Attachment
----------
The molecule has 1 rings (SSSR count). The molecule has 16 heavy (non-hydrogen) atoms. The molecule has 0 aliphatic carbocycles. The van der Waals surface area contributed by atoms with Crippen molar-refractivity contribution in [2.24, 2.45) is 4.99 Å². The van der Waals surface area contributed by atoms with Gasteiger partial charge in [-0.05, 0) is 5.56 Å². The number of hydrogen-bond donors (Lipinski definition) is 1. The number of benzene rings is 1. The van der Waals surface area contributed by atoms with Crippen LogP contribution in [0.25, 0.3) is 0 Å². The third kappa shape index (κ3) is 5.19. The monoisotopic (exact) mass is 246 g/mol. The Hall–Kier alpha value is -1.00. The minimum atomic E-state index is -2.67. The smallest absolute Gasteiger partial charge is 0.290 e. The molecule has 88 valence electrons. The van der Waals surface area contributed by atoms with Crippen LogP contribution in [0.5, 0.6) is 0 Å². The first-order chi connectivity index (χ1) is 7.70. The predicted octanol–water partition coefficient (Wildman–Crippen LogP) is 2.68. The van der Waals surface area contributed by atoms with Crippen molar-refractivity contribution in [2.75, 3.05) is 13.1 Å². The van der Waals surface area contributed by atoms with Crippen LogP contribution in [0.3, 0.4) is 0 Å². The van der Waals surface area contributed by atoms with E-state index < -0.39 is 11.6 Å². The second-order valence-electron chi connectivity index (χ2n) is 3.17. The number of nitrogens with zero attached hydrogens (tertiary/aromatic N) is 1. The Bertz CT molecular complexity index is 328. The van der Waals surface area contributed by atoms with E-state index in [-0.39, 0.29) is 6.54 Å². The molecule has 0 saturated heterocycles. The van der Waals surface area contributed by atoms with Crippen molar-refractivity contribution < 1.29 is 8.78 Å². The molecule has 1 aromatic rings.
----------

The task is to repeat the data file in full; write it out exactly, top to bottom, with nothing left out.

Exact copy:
The molecule has 1 rings (SSSR count). The molecule has 16 heavy (non-hydrogen) atoms. The molecule has 0 aliphatic carbocycles. The van der Waals surface area contributed by atoms with Crippen molar-refractivity contribution in [2.24, 2.45) is 4.99 Å². The van der Waals surface area contributed by atoms with Gasteiger partial charge in [-0.05, 0) is 5.56 Å². The number of hydrogen-bond donors (Lipinski definition) is 1. The number of benzene rings is 1. The van der Waals surface area contributed by atoms with Crippen LogP contribution in [0.25, 0.3) is 0 Å². The third kappa shape index (κ3) is 5.19. The monoisotopic (exact) mass is 246 g/mol. The Hall–Kier alpha value is -1.00. The minimum atomic E-state index is -2.67. The smallest absolute Gasteiger partial charge is 0.290 e. The molecule has 88 valence electrons. The van der Waals surface area contributed by atoms with Crippen LogP contribution in [0.5, 0.6) is 0 Å². The first-order chi connectivity index (χ1) is 7.70. The predicted octanol–water partition coefficient (Wildman–Crippen LogP) is 2.68. The van der Waals surface area contributed by atoms with Crippen molar-refractivity contribution in [2.75, 3.05) is 13.1 Å². The van der Waals surface area contributed by atoms with Crippen LogP contribution in [0.3, 0.4) is 0 Å². The van der Waals surface area contributed by atoms with E-state index < -0.39 is 11.6 Å². The second-order valence-electron chi connectivity index (χ2n) is 3.17. The number of nitrogens with zero attached hydrogens (tertiary/aromatic N) is 1. The Bertz CT molecular complexity index is 328. The van der Waals surface area contributed by atoms with E-state index in [-0.39, 0.29) is 6.54 Å². The molecule has 0 saturated heterocycles. The van der Waals surface area contributed by atoms with Crippen molar-refractivity contribution < 1.29 is 8.78 Å². The molecule has 1 aromatic rings.